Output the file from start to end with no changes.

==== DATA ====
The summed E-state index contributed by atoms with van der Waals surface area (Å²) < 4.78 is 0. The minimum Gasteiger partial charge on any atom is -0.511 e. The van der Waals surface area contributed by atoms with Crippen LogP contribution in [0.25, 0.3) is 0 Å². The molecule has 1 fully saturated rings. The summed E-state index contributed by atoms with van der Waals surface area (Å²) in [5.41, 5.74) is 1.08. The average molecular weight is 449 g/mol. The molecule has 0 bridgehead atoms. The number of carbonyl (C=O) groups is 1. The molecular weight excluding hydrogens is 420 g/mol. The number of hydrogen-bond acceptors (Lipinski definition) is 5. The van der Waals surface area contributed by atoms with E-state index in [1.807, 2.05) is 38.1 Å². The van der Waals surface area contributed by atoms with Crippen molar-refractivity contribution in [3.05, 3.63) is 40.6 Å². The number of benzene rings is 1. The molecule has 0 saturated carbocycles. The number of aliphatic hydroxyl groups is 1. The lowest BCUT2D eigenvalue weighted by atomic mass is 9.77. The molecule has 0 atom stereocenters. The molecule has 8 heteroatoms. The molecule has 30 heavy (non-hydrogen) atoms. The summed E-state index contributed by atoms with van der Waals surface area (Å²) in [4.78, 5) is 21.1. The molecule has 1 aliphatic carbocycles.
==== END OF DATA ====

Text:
The summed E-state index contributed by atoms with van der Waals surface area (Å²) < 4.78 is 0. The minimum Gasteiger partial charge on any atom is -0.511 e. The van der Waals surface area contributed by atoms with Crippen LogP contribution in [0.25, 0.3) is 0 Å². The molecule has 1 fully saturated rings. The summed E-state index contributed by atoms with van der Waals surface area (Å²) in [5.41, 5.74) is 1.08. The average molecular weight is 449 g/mol. The molecule has 0 bridgehead atoms. The number of carbonyl (C=O) groups is 1. The molecular weight excluding hydrogens is 420 g/mol. The number of hydrogen-bond acceptors (Lipinski definition) is 5. The van der Waals surface area contributed by atoms with E-state index in [1.807, 2.05) is 38.1 Å². The van der Waals surface area contributed by atoms with Crippen molar-refractivity contribution in [3.05, 3.63) is 40.6 Å². The number of benzene rings is 1. The molecule has 0 saturated carbocycles. The number of aliphatic hydroxyl groups is 1. The lowest BCUT2D eigenvalue weighted by atomic mass is 9.77. The molecule has 0 atom stereocenters. The molecule has 8 heteroatoms. The molecule has 30 heavy (non-hydrogen) atoms. The summed E-state index contributed by atoms with van der Waals surface area (Å²) in [4.78, 5) is 21.1. The molecule has 1 aliphatic carbocycles.